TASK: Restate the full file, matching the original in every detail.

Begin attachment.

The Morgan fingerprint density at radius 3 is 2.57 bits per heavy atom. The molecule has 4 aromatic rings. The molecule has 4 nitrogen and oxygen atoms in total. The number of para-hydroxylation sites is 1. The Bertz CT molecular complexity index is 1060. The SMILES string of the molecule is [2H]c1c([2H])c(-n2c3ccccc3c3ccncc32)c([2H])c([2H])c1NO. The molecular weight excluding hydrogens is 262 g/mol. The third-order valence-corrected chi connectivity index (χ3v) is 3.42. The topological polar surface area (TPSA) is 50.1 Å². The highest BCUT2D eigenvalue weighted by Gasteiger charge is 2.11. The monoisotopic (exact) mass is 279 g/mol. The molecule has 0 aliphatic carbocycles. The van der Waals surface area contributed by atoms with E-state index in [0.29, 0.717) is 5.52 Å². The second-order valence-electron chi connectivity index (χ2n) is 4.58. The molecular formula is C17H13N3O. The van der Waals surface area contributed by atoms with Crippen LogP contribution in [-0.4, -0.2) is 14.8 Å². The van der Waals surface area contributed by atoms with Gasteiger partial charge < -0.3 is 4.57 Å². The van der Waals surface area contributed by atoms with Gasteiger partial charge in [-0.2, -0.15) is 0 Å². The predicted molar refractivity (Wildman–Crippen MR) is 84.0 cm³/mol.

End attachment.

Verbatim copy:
The Morgan fingerprint density at radius 3 is 2.57 bits per heavy atom. The molecule has 4 aromatic rings. The molecule has 4 nitrogen and oxygen atoms in total. The number of para-hydroxylation sites is 1. The Bertz CT molecular complexity index is 1060. The SMILES string of the molecule is [2H]c1c([2H])c(-n2c3ccccc3c3ccncc32)c([2H])c([2H])c1NO. The molecular weight excluding hydrogens is 262 g/mol. The third-order valence-corrected chi connectivity index (χ3v) is 3.42. The topological polar surface area (TPSA) is 50.1 Å². The highest BCUT2D eigenvalue weighted by Gasteiger charge is 2.11. The monoisotopic (exact) mass is 279 g/mol. The molecule has 0 aliphatic carbocycles. The van der Waals surface area contributed by atoms with E-state index in [0.29, 0.717) is 5.52 Å². The second-order valence-electron chi connectivity index (χ2n) is 4.58. The molecular formula is C17H13N3O. The van der Waals surface area contributed by atoms with Crippen LogP contribution in [-0.4, -0.2) is 14.8 Å². The van der Waals surface area contributed by atoms with Gasteiger partial charge < -0.3 is 4.57 Å². The van der Waals surface area contributed by atoms with Gasteiger partial charge in [-0.2, -0.15) is 0 Å². The predicted molar refractivity (Wildman–Crippen MR) is 84.0 cm³/mol.